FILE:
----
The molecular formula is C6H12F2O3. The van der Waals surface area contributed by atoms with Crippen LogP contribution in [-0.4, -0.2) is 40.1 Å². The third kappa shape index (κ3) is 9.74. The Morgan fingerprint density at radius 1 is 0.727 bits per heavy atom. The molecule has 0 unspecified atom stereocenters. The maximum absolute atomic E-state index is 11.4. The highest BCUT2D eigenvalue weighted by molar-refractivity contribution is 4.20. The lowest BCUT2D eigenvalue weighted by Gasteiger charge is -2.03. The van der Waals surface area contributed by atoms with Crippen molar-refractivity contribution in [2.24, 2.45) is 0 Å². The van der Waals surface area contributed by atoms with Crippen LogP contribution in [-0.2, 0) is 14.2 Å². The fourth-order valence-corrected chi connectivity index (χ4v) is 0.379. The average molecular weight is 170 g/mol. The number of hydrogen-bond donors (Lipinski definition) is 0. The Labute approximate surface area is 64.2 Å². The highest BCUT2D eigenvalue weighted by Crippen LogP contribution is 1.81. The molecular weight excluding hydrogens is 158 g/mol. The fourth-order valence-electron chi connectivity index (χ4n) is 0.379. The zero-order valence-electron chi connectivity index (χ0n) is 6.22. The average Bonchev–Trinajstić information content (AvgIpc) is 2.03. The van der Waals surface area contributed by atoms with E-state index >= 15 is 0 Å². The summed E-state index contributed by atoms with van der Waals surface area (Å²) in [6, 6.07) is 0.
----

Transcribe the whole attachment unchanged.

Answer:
The molecular formula is C6H12F2O3. The van der Waals surface area contributed by atoms with Crippen LogP contribution in [-0.4, -0.2) is 40.1 Å². The third kappa shape index (κ3) is 9.74. The Morgan fingerprint density at radius 1 is 0.727 bits per heavy atom. The molecule has 0 unspecified atom stereocenters. The maximum absolute atomic E-state index is 11.4. The highest BCUT2D eigenvalue weighted by molar-refractivity contribution is 4.20. The lowest BCUT2D eigenvalue weighted by Gasteiger charge is -2.03. The van der Waals surface area contributed by atoms with Crippen molar-refractivity contribution in [2.24, 2.45) is 0 Å². The van der Waals surface area contributed by atoms with Crippen LogP contribution in [-0.2, 0) is 14.2 Å². The fourth-order valence-corrected chi connectivity index (χ4v) is 0.379. The average molecular weight is 170 g/mol. The number of hydrogen-bond donors (Lipinski definition) is 0. The Labute approximate surface area is 64.2 Å². The highest BCUT2D eigenvalue weighted by Crippen LogP contribution is 1.81. The molecular weight excluding hydrogens is 158 g/mol. The fourth-order valence-electron chi connectivity index (χ4n) is 0.379. The zero-order valence-electron chi connectivity index (χ0n) is 6.22. The average Bonchev–Trinajstić information content (AvgIpc) is 2.03. The van der Waals surface area contributed by atoms with E-state index >= 15 is 0 Å². The summed E-state index contributed by atoms with van der Waals surface area (Å²) in [6, 6.07) is 0.